Authors: Nasr SH, Fidler ME, Cornell LD, Leung N, Cosio FG, Sheikh SS, Amir AA, Vrana JA, Theis JD, Dogan A, Sethi S

Abstract
BACKGROUND: Immunotactoid glomerulopathy (ITG) is a rare glomerular disease. Here, we report the largest clinicopathologic series of ITG and define its proteomic profile.
METHODS: The characteristics of 16 ITG patients who were identified from our pathology archives are provided between 1993 and 2011. We also performed laser microdissection and mass spectrometry (LMD/MS) in three cases.
RESULTS: Presentation included proteinuria (100%), nephrotic syndrome (69%), renal insufficiency (50%) and microhematuria (80%). Hypocomplementemia was present in 46% and a serum M-spike in 63%. Hematologic malignancy was present in 38%, including chronic lymphocytic leukemia in 19%, lymphoplasmacytic lymphoma in 13% and myeloma in 13%. The pattern of glomerular injury was membranoproliferative (56%), membranous (31%) or proliferative (13%) glomerulonephritis. The microtubular deposits were immunoglobulin light chain restricted in 69% and had a mean diameter of 31 nm (range 17-52). During an average of 48 months of follow-up for 12 patients, 50% had remission, 33% had persistent renal dysfunction and 17% progressed to end-stage renal disease. Proteomic analysis by LMD/MS revealed the presence of immunoglobulins, monotypic light chains, complement factors of the classical and terminal pathway and small amount of serum amyloid P-component.
CONCLUSIONS: Hematologic malignancy, particularly lymphoma, is not uncommon in ITG. ITG appears to have a better prognosis than other paraprotein-related renal lesions, with a half of patients expected to recover kidney function with immunosuppressive therapy or chemotherapy. The proteomic profile of ITG is consistent with deposition of monotypic immunoglobulins and activation of the classical and terminal pathway of complement.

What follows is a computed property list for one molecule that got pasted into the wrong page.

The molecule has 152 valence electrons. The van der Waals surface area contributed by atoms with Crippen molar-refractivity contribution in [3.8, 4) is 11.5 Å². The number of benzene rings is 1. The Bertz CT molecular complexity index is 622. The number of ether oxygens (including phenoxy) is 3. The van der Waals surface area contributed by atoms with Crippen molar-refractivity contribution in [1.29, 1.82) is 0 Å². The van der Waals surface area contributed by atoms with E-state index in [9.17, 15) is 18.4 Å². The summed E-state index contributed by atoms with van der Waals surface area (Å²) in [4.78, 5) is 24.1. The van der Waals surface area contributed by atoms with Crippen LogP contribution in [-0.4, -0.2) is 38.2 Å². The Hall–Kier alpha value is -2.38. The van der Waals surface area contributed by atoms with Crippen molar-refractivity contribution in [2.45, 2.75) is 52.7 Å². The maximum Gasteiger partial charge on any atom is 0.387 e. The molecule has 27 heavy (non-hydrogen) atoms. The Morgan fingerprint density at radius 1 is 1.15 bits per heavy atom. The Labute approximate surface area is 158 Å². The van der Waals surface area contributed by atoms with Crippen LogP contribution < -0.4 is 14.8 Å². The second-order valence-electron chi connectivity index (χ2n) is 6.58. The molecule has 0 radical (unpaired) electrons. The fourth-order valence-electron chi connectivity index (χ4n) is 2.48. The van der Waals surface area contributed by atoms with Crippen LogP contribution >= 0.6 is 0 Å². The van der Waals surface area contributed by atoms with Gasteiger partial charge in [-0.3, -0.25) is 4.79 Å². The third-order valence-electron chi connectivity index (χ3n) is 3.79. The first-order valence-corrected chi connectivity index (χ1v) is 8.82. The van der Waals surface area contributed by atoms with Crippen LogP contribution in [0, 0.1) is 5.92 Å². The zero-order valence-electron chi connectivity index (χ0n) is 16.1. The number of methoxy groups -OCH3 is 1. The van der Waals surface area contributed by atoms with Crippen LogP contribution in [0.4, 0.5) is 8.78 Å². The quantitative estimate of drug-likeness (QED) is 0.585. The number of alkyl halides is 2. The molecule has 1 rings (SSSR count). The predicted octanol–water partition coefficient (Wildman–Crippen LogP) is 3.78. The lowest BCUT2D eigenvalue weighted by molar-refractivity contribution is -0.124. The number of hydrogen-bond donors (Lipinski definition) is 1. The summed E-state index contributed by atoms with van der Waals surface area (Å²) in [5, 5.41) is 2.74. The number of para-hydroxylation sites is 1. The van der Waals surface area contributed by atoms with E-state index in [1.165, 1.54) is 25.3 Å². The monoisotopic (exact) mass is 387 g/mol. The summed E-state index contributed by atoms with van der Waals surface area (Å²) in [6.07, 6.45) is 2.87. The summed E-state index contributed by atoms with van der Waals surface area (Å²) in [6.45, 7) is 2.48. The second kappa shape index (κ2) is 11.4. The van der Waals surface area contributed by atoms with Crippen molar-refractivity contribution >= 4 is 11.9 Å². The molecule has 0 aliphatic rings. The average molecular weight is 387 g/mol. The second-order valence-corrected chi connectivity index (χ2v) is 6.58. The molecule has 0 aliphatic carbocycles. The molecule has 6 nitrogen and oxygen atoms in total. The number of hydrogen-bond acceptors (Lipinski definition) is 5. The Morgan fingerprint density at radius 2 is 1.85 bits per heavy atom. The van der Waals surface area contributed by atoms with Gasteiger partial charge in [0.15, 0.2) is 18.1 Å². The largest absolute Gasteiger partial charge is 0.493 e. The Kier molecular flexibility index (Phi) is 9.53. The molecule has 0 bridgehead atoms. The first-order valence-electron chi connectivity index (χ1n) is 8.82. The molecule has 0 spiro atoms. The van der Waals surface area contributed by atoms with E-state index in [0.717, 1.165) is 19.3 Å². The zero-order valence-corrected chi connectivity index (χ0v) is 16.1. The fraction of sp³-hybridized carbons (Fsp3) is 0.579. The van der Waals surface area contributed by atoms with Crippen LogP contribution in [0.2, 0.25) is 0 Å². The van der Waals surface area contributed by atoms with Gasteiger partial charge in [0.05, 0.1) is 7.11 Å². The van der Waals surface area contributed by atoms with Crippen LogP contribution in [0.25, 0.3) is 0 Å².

PMID: 22872726 [PubMed - indexed for MEDLINE]

Urine podocin:nephrin mRNA ratio (PNR) as a podocyte stress biomarker.

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Urine podocin:nephrin mRNA ratio (PNR) as a podocyte stress biomarker.

Nephrol Dial Transplant. 2012 Nov;27(11):4079-87

Authors: Fukuda A, Wickman LT, Venkatareddy MP, Wang SQ, Chowdhury MA, Wiggins JE, Shedden KA, Wiggins RC

Abstract
BACKGROUND: Proteinuria and/or albuminuria are widely used for noninvasive assessment of kidney diseases. However, proteinuria is a nonspecific marker of diverse forms of kidney injury, physiologic processes and filtration of small proteins of monoclonal and other pathologic processes. The opportunity to develop new glomerular disease biomarkers follows the realization that the degree of podocyte depletion determines the degree of glomerulosclerosis, and if persistent, determines the progression to end-stage kidney disease (ESKD). Podocyte cell lineage-specific mRNAs can be recovered in urine pellets of model systems and in humans. In model systems, progressive glomerular disease is associated with decreased nephrin mRNA steady-state levels compared with podocin mRNA. Thus, the urine podocin:nephrin mRNA ratio (PNR) could serve as a useful progression biomarker. The use of podocyte-specific transcript ratios also circumvents many problems inherent to urine assays.
METHODS: To test this hypothesis, the human diphtheria toxin receptor (hDTR) rat model of progression was used to evaluate potentially useful urine mRNA biomarkers. We compared histologic progression parameters (glomerulosclerosis score, interstitial fibrosis score and percent of podocyte depletion) with clinical biomarkers [serum creatinine, systolic blood pressure (BP), 24-h urine volume, 24-h urine protein excretion and the urine protein:creatinine ratio(PCR)] and with the novel urine mRNA biomarkers.
RESULTS: The PNR correlated with histologic outcome as well or better than routine clinical biomarkers and other urine mRNA biomarkers in the model system with high specificity and sensitivity, and a low coefficient of assay variation.
CONCLUSIONS: We concluded that the PNR, used in combination with proteinuria, will be worth testing for its clinical diagnostic and decision-making utility.

PMID: 22863839 [PubMed - indexed for MEDLINE]